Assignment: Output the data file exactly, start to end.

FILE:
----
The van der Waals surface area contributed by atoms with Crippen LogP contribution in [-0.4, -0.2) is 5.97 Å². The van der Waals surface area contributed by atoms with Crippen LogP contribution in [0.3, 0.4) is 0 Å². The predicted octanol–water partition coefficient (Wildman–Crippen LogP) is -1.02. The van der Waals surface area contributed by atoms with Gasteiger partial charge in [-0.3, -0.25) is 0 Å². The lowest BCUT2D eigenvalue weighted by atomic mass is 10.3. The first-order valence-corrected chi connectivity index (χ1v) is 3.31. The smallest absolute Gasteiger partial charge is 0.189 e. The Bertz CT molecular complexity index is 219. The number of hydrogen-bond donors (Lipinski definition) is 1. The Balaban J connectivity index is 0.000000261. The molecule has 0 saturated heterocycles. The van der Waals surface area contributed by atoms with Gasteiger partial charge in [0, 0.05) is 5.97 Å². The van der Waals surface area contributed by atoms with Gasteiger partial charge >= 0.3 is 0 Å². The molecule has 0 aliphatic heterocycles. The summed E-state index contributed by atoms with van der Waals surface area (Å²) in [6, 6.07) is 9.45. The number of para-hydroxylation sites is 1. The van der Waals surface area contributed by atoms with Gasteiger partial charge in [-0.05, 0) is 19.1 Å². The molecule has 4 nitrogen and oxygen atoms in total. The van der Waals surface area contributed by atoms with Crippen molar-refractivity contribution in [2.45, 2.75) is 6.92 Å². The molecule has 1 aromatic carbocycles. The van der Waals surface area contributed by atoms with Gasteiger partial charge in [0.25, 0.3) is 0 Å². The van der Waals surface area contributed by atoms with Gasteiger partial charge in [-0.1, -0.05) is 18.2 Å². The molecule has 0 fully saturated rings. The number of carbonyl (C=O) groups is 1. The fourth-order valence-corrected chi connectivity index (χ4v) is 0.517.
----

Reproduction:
The van der Waals surface area contributed by atoms with Crippen LogP contribution in [-0.4, -0.2) is 5.97 Å². The van der Waals surface area contributed by atoms with Crippen LogP contribution in [0.3, 0.4) is 0 Å². The predicted octanol–water partition coefficient (Wildman–Crippen LogP) is -1.02. The van der Waals surface area contributed by atoms with Gasteiger partial charge in [-0.3, -0.25) is 0 Å². The lowest BCUT2D eigenvalue weighted by atomic mass is 10.3. The first-order valence-corrected chi connectivity index (χ1v) is 3.31. The smallest absolute Gasteiger partial charge is 0.189 e. The Bertz CT molecular complexity index is 219. The number of hydrogen-bond donors (Lipinski definition) is 1. The Balaban J connectivity index is 0.000000261. The molecule has 0 saturated heterocycles. The van der Waals surface area contributed by atoms with Gasteiger partial charge in [0, 0.05) is 5.97 Å². The van der Waals surface area contributed by atoms with Gasteiger partial charge >= 0.3 is 0 Å². The molecule has 0 aliphatic heterocycles. The summed E-state index contributed by atoms with van der Waals surface area (Å²) in [6, 6.07) is 9.45. The number of para-hydroxylation sites is 1. The van der Waals surface area contributed by atoms with Gasteiger partial charge in [-0.05, 0) is 19.1 Å². The molecule has 4 nitrogen and oxygen atoms in total. The van der Waals surface area contributed by atoms with Crippen molar-refractivity contribution in [2.45, 2.75) is 6.92 Å². The molecule has 1 aromatic carbocycles. The van der Waals surface area contributed by atoms with Gasteiger partial charge in [0.25, 0.3) is 0 Å². The van der Waals surface area contributed by atoms with Gasteiger partial charge in [-0.1, -0.05) is 18.2 Å². The molecule has 0 fully saturated rings. The number of carbonyl (C=O) groups is 1. The fourth-order valence-corrected chi connectivity index (χ4v) is 0.517.